"The One Thing the Church Needs to Know"

Feb.6, 2011 Annual Cong.Mtg.1Cor.2


Back in my boyhood years as a budding scientist, I took to experimenting with a large magnifying glass. I found that on a sunny summer day in Southwestern Ontario you could focus enough power from the sun's rays to burn wood - kleenex - paper - in fact, a whole bunch of things! But I needed some constructive outlet for my new-found skill, so I took an old baseball bat that had no label on it and burned a diamond shape in the right place with the words, 'Hit here.'

With a wooden bat, there's a certain place you should hit; you've got to focus your effort or else there's a risk the bat might fly apart. With a magnifying glass, you have to hold it just the right distance away from the target or the light's too dispersed and it won't ignite (WARNING TO YOUNGSTERS - don't try this at home without supervision!). No focus - no effect. Likewise for a church as we approach our Annual Meeting: it's an opportunity to step back and review what effect we're having. Effective vision requires focus; there are many tempations to get off-track.

For example, a number of people in the community ask me when we're going to build our church on that land just north of the village. We could be pouring all kinds of effort into fundraising for a building, IF we thought that should be our focus. Or, others might look at Heartland's success with "Soup & More" and get the idea we should take that as a template and superimpose it on our community. But there's a good possibility needs here are different than in Clinton. Or, someone with good intentions could argue that our church should be going on short-term missions trips, like Huron Chapel's teams that build houses in El Salvador. That's another worthy cause that could become a focus channelling our collective energy. But is that for us? These are all good ideas, none of them inherently wrong; but neither are they necessarily God's primary focus for us as a church.

In 1Cor 2:2, Paul reminds the church that his proclamation to them as an apostle focussed on one thing; much flowed from that, but this was his starting point. "For I resolved to know nothing while I was with you except Jesus Christ and him crucified." As we approach an important congregational meeting where we review reports, appoint leaders, and set budgets, what can we learn from Paul's emphasis?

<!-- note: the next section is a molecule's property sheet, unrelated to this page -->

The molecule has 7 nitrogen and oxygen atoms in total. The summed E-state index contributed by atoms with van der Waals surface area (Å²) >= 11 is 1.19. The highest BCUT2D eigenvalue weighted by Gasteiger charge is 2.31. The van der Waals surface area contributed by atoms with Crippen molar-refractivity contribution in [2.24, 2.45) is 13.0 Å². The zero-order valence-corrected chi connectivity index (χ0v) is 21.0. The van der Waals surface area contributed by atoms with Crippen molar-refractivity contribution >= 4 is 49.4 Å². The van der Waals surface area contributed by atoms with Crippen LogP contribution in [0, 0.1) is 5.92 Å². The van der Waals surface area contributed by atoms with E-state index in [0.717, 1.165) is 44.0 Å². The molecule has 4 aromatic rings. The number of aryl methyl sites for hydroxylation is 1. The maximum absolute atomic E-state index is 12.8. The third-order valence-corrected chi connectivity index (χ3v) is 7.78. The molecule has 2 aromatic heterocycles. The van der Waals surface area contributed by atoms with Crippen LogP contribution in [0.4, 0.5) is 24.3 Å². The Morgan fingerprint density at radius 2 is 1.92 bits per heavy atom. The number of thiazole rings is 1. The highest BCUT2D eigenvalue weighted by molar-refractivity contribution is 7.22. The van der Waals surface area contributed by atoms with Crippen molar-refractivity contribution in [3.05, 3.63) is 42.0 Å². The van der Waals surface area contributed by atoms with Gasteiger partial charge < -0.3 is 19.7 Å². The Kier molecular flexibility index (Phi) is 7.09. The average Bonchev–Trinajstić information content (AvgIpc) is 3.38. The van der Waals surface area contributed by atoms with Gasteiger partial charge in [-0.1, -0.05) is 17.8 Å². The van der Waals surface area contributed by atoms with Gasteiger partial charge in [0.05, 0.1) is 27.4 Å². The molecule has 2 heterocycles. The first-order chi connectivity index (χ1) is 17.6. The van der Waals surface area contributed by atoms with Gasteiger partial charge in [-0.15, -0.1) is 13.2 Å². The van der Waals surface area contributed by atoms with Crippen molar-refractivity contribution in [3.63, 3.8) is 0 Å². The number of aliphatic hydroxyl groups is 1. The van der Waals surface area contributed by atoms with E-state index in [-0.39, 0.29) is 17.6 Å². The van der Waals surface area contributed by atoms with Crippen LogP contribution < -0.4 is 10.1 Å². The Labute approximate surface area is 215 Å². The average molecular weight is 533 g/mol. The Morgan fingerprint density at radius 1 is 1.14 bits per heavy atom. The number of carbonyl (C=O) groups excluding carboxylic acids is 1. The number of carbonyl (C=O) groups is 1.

Before getting into particulars about content, let's take a moment to notice Paul's overall approach, the manner or style he uses. V1, "I did not come with eloquence or superior wisdom..." The culture at Corinth prized skilled oratory, rhetoric, and sophisticated philosophical ideas; it was 'hip' to be brainy or have a silver tongue. But Paul says in v4, "My message and my preaching were not with wise and persuasive words..." He didn't fit that groove. Why? V5, "so that your faith might not rest on men's wisdom..." Preaching for Paul wasn't about showing off his IQ - though he had remarkable learning, years of study he MIGHT have employed if he chose to.

It's always a temptation for a church to 'dress it up', perhaps water down the gospel, take the cutting edge some of the Bible's less popular teachings, bring in some dancers or professional musicians, make 'worship' more entertaining, even showcase our native 'talent'. But that's in the direction of the 'strawy gospel' we talked about last week in which people gather speakers who'll say what their itching ears want to hear (2Tim 4:3). Paul resisted that pull.

Instead, notice in v3 how he describes his approach. "I came to you in weakness and fear, and with much trembling." Recall the troubles Paul had had up to now and it's not hard to visualize his knees knocking as he spoke: he'd been put in prison in Philippi, driven out of Thessalonica and Beroea, and politely bowed out of Athens - this poor guy was coping with a lot of REJECTION!